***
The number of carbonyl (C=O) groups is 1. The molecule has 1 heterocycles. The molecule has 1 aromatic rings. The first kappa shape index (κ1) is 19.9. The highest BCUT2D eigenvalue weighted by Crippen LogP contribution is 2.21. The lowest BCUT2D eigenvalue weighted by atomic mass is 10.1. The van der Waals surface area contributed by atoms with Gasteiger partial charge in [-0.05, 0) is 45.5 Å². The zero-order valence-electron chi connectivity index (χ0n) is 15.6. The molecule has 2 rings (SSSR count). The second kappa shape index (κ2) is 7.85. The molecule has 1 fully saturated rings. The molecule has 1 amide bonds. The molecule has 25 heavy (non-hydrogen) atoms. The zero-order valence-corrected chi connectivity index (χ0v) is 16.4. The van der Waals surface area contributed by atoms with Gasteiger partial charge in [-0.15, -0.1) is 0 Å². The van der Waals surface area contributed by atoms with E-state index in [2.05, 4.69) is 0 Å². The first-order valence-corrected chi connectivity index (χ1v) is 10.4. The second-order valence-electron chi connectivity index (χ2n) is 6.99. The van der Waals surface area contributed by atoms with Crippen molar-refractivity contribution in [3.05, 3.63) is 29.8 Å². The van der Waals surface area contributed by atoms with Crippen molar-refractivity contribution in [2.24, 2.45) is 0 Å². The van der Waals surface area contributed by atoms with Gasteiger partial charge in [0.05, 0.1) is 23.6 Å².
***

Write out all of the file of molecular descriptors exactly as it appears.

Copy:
The number of carbonyl (C=O) groups is 1. The molecule has 1 heterocycles. The molecule has 1 aromatic rings. The first kappa shape index (κ1) is 19.9. The highest BCUT2D eigenvalue weighted by Crippen LogP contribution is 2.21. The lowest BCUT2D eigenvalue weighted by atomic mass is 10.1. The van der Waals surface area contributed by atoms with Gasteiger partial charge in [-0.05, 0) is 45.5 Å². The zero-order valence-electron chi connectivity index (χ0n) is 15.6. The molecule has 2 rings (SSSR count). The second kappa shape index (κ2) is 7.85. The molecule has 1 fully saturated rings. The molecule has 1 amide bonds. The molecule has 25 heavy (non-hydrogen) atoms. The zero-order valence-corrected chi connectivity index (χ0v) is 16.4. The van der Waals surface area contributed by atoms with Gasteiger partial charge in [-0.15, -0.1) is 0 Å². The van der Waals surface area contributed by atoms with E-state index in [2.05, 4.69) is 0 Å². The first-order valence-corrected chi connectivity index (χ1v) is 10.4. The second-order valence-electron chi connectivity index (χ2n) is 6.99. The van der Waals surface area contributed by atoms with Crippen molar-refractivity contribution in [3.05, 3.63) is 29.8 Å². The van der Waals surface area contributed by atoms with Crippen molar-refractivity contribution in [2.24, 2.45) is 0 Å². The van der Waals surface area contributed by atoms with Gasteiger partial charge in [0.05, 0.1) is 23.6 Å².